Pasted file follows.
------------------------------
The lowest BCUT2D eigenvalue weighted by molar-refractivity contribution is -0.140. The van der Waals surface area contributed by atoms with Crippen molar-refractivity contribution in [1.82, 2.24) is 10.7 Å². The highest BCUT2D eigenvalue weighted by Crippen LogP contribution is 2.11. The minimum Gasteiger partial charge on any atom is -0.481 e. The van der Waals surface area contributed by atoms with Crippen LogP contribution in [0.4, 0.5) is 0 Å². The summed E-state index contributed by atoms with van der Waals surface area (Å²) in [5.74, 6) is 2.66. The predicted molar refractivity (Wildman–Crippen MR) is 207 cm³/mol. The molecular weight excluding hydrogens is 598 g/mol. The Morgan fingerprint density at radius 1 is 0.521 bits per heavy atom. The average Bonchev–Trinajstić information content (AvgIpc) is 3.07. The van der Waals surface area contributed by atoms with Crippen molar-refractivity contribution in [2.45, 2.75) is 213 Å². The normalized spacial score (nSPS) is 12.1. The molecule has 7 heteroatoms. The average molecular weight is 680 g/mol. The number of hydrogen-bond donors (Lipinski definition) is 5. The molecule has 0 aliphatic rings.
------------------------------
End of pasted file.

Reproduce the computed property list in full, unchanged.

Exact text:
The lowest BCUT2D eigenvalue weighted by molar-refractivity contribution is -0.140. The van der Waals surface area contributed by atoms with Crippen molar-refractivity contribution in [1.82, 2.24) is 10.7 Å². The highest BCUT2D eigenvalue weighted by Crippen LogP contribution is 2.11. The minimum Gasteiger partial charge on any atom is -0.481 e. The van der Waals surface area contributed by atoms with Crippen LogP contribution in [0.4, 0.5) is 0 Å². The summed E-state index contributed by atoms with van der Waals surface area (Å²) in [5.74, 6) is 2.66. The predicted molar refractivity (Wildman–Crippen MR) is 207 cm³/mol. The molecular weight excluding hydrogens is 598 g/mol. The Morgan fingerprint density at radius 1 is 0.521 bits per heavy atom. The average Bonchev–Trinajstić information content (AvgIpc) is 3.07. The van der Waals surface area contributed by atoms with Crippen molar-refractivity contribution in [2.45, 2.75) is 213 Å². The normalized spacial score (nSPS) is 12.1. The molecule has 7 heteroatoms. The average molecular weight is 680 g/mol. The number of hydrogen-bond donors (Lipinski definition) is 5. The molecule has 0 aliphatic rings.